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War correspondents on war porn

19 May

As promised, I ran yesterday’s post about the supposed rise of “war porn” by a pair of former colleagues who have covered recent wars to see what they thought. In a nutshell, University of Buffalo professor David Schim has surmised that war porn is on the rise largely because the concept of embedding journalists with military forces is failing.

Here’s what Graeme Smith, The Globe and Mail‘s decorated Afghanistan correspondent, had to say:

Interesting. The professor writes, ‘War porn, in a bizarre way, is evidence of the failure of the strategy of embedding.’ In my view, war porn is evidence that some people enjoy watching stuff explode, and that’s about it.

I won’t defend journalists who rely exclusively on embedding, because travelling only with pro-Western forces does not give you a full picture of any war. But embedding has been an important part of our Afghanistan coverage, and I tend to disagree with media analysts who see the practice itself as a problem.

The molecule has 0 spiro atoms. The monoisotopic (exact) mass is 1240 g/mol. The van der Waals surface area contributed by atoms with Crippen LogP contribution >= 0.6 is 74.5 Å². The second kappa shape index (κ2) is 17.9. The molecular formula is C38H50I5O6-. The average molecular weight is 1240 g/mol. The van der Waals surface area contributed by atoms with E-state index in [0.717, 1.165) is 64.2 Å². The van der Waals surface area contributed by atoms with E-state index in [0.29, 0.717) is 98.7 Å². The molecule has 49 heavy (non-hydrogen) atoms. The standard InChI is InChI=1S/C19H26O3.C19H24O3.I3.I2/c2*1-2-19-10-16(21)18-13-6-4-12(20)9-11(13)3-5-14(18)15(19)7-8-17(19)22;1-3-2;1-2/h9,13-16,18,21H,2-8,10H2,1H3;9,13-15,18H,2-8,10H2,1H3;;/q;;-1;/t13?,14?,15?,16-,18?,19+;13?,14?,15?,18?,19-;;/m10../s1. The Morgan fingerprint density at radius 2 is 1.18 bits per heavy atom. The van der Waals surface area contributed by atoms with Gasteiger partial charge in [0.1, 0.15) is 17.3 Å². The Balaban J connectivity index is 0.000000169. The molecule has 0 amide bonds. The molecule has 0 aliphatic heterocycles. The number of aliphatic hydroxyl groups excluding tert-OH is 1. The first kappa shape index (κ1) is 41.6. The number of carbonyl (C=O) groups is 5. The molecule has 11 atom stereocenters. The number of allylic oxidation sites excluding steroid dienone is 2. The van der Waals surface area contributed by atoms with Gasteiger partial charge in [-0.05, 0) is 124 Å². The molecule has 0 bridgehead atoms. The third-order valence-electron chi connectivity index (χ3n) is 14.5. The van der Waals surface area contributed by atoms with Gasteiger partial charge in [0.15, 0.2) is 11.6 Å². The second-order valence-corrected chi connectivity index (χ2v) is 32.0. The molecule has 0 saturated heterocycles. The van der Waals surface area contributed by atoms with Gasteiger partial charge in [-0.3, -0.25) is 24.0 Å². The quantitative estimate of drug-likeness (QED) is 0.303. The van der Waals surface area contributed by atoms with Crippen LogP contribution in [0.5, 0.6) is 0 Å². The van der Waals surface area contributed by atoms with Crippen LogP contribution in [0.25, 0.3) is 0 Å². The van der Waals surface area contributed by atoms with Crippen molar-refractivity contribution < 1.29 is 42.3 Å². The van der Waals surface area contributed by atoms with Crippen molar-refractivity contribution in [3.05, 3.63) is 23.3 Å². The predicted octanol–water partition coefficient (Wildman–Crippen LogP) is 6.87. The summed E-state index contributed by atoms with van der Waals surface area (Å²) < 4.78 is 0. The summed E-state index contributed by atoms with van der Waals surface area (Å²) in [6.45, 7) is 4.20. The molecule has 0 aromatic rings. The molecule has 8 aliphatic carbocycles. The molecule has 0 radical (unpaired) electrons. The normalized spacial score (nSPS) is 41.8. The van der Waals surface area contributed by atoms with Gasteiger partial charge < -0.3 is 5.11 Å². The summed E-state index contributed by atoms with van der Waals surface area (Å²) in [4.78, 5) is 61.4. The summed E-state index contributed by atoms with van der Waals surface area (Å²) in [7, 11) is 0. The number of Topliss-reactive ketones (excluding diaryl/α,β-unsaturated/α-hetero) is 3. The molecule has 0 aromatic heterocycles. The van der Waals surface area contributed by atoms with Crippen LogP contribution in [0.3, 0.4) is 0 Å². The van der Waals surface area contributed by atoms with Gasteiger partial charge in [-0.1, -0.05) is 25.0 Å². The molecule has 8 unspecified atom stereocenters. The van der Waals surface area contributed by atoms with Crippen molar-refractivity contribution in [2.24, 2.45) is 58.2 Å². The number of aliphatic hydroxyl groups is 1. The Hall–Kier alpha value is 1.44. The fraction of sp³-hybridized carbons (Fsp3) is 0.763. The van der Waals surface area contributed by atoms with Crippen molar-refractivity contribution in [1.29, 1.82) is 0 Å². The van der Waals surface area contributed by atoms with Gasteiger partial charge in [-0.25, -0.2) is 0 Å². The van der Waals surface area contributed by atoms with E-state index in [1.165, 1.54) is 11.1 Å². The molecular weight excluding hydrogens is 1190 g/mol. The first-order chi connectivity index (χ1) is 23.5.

Another former colleague who has also worked in war zones, and who asked not to be named, said this:

I think it’s, frankly, missing the point. The reason there is more of this stuff is because people have greater access to digital cameras and the internet.

I think it’s a little misguided to say the reason this stuff is on the “rise” [if it is in fact on the rise, which i question] is because of a dearth of critical media. Most newspapers won’t publish shots of dead people on the internet, but others will.

Perhaps there wasn’t more of it in Vietnam because there wasn’t an internet for military personnel to post it on and troll for it. It should also be noted that most journalists traveled with the military in vietnam, wwII, or whenever.

I have seen lots of very graphic images from Afghanistan and Iraq in the mainstream media as well. So, i’m not sure what he’s getting at from the small quote that I read on your blog.

Sounds like some ill-thought out academic drivel to me.

Of course, that hasn’t stopped many media outlets – such as Newsweek and the New York Daily News – from reporting otherwise.

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Posted by on May 19, 2010 in afghanistan, iraq, online, war

 

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